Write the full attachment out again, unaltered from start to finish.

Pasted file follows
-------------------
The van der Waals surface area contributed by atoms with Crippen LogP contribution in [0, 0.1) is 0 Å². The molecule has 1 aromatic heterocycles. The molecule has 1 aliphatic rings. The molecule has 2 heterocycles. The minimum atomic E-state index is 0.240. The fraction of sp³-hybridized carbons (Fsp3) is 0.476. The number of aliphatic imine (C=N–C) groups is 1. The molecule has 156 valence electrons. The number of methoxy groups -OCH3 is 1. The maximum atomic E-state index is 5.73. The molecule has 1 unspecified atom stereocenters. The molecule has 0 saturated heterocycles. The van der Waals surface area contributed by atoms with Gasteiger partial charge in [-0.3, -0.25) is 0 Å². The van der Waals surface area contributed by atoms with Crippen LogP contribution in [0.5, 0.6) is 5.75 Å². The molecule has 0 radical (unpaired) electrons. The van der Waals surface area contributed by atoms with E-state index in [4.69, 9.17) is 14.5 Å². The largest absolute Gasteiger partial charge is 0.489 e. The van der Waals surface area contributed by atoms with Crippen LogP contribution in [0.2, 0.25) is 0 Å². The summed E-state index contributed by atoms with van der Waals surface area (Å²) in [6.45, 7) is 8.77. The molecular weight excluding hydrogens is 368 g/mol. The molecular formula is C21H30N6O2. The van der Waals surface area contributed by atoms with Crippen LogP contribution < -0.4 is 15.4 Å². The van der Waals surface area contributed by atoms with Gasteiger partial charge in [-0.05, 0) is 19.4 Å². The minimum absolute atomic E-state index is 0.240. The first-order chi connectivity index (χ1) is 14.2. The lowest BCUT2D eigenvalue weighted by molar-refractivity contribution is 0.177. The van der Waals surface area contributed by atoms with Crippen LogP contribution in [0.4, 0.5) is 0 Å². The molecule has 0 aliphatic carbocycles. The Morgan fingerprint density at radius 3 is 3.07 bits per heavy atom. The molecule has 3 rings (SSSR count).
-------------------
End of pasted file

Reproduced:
The van der Waals surface area contributed by atoms with Crippen LogP contribution in [0, 0.1) is 0 Å². The molecule has 1 aromatic heterocycles. The molecule has 1 aliphatic rings. The molecule has 2 heterocycles. The minimum atomic E-state index is 0.240. The fraction of sp³-hybridized carbons (Fsp3) is 0.476. The number of aliphatic imine (C=N–C) groups is 1. The molecule has 156 valence electrons. The number of methoxy groups -OCH3 is 1. The maximum atomic E-state index is 5.73. The molecule has 1 unspecified atom stereocenters. The molecule has 0 saturated heterocycles. The van der Waals surface area contributed by atoms with Gasteiger partial charge in [-0.3, -0.25) is 0 Å². The van der Waals surface area contributed by atoms with Crippen LogP contribution in [0.5, 0.6) is 5.75 Å². The molecule has 0 radical (unpaired) electrons. The van der Waals surface area contributed by atoms with E-state index in [4.69, 9.17) is 14.5 Å². The largest absolute Gasteiger partial charge is 0.489 e. The van der Waals surface area contributed by atoms with Crippen LogP contribution in [0.2, 0.25) is 0 Å². The summed E-state index contributed by atoms with van der Waals surface area (Å²) in [6.45, 7) is 8.77. The molecular weight excluding hydrogens is 368 g/mol. The molecular formula is C21H30N6O2. The van der Waals surface area contributed by atoms with Crippen LogP contribution < -0.4 is 15.4 Å². The van der Waals surface area contributed by atoms with Gasteiger partial charge in [-0.05, 0) is 19.4 Å². The minimum absolute atomic E-state index is 0.240. The first-order chi connectivity index (χ1) is 14.2. The lowest BCUT2D eigenvalue weighted by molar-refractivity contribution is 0.177. The van der Waals surface area contributed by atoms with Crippen LogP contribution in [0.4, 0.5) is 0 Å². The molecule has 0 aliphatic carbocycles. The Morgan fingerprint density at radius 3 is 3.07 bits per heavy atom. The molecule has 3 rings (SSSR count).